The mistreatment of police vehicles

One might have thought that in a discipline-driven  organization like the Guyana Police Force (GPF) it would be unnecessary for the subject Minister to have to ‘reach in,’ so to speak and to publicly declare that policemen (and women) responsible for damage to the Force’s vehicles in circumstances that can reasonably be deemed to be the result of their own recklessness/carelessness would have to go into their pockets to pay for the damage. You might think too that the care and protection of state property would be a doctrine embedded in the training that policemen and women receive and that the discipline associated with the training in ‘defensive driving’ in which, we are told, those who operate police vehicles are oriented, would remain with them (or at least most of them) in the course of their pursuit of ‘service and protection.’ 

That, it seems, is far from the case.  In December last year, as the Guyana Police Force (GPF) was rolling out its 50-odd new pickup vehicles, part of a multi-million-dollar gift from the Government of the People’s Republic of China, Public Security Minister Khemraj Ramjattan read a widely-circulated ‘riot act,’ essentially letting it be known that where it was established that damage to one of the pickups or other vehicles could reasonably be attributed to operator fault then he or she would be held to account to the extent of having to ‘fork out’ to fix the damage.

 Unfortunately, given what we know about the track record of state-run institutions, including government ministries, for the care and preservation of state property, one wonders just how seriously Minister Ramjattan’s warning would have been taken anyway. After all – and setting aside the embedded culture of absence of mindfulness for caring state property- state institutions are notorious for reading ‘riot acts’ threatening penalties against transgressors for one infraction or another, only to have those threats disappear as swiftly as they had been made in the first place, a reflection of the chronic indifference to good management practice which, again, is prevalent in the public service.   So that viewed within the accustomed ‘easy come, easy go’ culture that has long been applied to the management of state-owned vehicles and other resources, it would not have been in the least surprising if, at the outset, few people took  Mr. Ramjattan’s pronouncement about vehicle operators paying for damage seriously.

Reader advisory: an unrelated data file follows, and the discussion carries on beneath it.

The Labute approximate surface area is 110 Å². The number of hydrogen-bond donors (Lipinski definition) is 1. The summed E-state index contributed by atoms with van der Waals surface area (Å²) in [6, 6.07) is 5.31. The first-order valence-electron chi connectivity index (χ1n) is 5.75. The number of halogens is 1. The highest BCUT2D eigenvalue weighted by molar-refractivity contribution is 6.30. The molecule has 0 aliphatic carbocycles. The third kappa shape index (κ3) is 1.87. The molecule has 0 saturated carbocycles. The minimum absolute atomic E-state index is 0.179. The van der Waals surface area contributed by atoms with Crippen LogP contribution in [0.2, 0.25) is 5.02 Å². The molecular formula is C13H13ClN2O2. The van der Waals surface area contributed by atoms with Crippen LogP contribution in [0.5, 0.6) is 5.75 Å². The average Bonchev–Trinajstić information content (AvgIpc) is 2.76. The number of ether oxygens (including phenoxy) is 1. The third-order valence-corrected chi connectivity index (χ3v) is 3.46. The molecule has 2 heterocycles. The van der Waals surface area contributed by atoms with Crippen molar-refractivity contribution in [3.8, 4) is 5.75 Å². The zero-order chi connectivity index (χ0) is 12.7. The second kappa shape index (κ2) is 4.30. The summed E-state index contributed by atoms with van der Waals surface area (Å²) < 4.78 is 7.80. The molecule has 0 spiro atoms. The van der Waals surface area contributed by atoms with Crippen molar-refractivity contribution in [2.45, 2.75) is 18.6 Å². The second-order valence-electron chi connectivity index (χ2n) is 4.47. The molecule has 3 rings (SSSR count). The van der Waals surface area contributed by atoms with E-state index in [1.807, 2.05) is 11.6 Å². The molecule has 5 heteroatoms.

After all, who amongst us with some degree of familiarity with the ways of the public service are not familiar with the historic abuse to which state-owned vehicles are treated and with their all too frequent discreet ‘writing off’ when sustained abuse finally renders them unserviceable. It is, as well, a matter of public awareness that the compounds of some Police Stations (and other state-run agencies) often serve as ‘graveyards’ for ‘condemned’ vehicles until their eyesore element gives rise to official urging that they be removed to some other final resting place.

There is a widespread familiarity with the times when the Force was in such dire straits insofar as the availability of vehicles was concerned that this particular limitation had become a critical obstacle to effective crime-fighting. You would have had to be doing a persuasive impression of Rip Van Winkle over the past decade and more if you had not heard stories of private vehicles having to be pressed into service in support of crime-fighting operations.

The peculiar thing about the practice of indifference to the importance of prudent management of state property, notably vehicles in the instance of the GPF, is that the shortcoming is reflective of a mind-boggling indifference to that very rule which the Force is sworn to enforce, not least, indifference to basic traffic regulations. It is a line of ‘logic’ that is driven by the absurd  notion that those whose job it is to enforce the law have a corresponding prerogative to break it.